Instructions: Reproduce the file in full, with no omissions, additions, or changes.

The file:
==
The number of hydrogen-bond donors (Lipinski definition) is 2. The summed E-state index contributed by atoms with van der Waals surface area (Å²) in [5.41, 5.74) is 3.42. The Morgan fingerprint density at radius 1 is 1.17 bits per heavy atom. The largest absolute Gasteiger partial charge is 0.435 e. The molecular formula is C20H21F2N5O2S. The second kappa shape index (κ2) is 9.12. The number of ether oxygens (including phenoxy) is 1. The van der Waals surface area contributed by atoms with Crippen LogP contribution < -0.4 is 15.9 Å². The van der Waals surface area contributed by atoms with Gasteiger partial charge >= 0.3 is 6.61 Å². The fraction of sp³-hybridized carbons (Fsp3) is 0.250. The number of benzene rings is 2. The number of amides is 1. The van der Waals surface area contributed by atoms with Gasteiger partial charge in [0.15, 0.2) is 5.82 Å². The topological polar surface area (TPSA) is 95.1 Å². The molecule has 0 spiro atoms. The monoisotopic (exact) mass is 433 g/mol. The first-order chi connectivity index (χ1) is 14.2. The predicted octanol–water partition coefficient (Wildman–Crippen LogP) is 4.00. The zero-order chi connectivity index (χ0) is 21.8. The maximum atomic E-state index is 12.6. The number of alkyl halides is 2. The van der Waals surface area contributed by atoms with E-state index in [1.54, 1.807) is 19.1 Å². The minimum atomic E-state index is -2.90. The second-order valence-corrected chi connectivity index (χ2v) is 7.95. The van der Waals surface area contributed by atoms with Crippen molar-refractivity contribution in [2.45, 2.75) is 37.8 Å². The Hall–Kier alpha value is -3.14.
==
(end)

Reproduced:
The number of hydrogen-bond donors (Lipinski definition) is 2. The summed E-state index contributed by atoms with van der Waals surface area (Å²) in [5.41, 5.74) is 3.42. The Morgan fingerprint density at radius 1 is 1.17 bits per heavy atom. The largest absolute Gasteiger partial charge is 0.435 e. The molecular formula is C20H21F2N5O2S. The second kappa shape index (κ2) is 9.12. The number of ether oxygens (including phenoxy) is 1. The van der Waals surface area contributed by atoms with Crippen LogP contribution < -0.4 is 15.9 Å². The van der Waals surface area contributed by atoms with Gasteiger partial charge >= 0.3 is 6.61 Å². The fraction of sp³-hybridized carbons (Fsp3) is 0.250. The number of benzene rings is 2. The number of amides is 1. The van der Waals surface area contributed by atoms with Gasteiger partial charge in [0.15, 0.2) is 5.82 Å². The topological polar surface area (TPSA) is 95.1 Å². The molecule has 0 spiro atoms. The monoisotopic (exact) mass is 433 g/mol. The first-order chi connectivity index (χ1) is 14.2. The predicted octanol–water partition coefficient (Wildman–Crippen LogP) is 4.00. The zero-order chi connectivity index (χ0) is 21.8. The maximum atomic E-state index is 12.6. The number of alkyl halides is 2. The van der Waals surface area contributed by atoms with E-state index in [1.54, 1.807) is 19.1 Å². The minimum atomic E-state index is -2.90. The second-order valence-corrected chi connectivity index (χ2v) is 7.95. The van der Waals surface area contributed by atoms with Crippen molar-refractivity contribution in [2.45, 2.75) is 37.8 Å². The Hall–Kier alpha value is -3.14.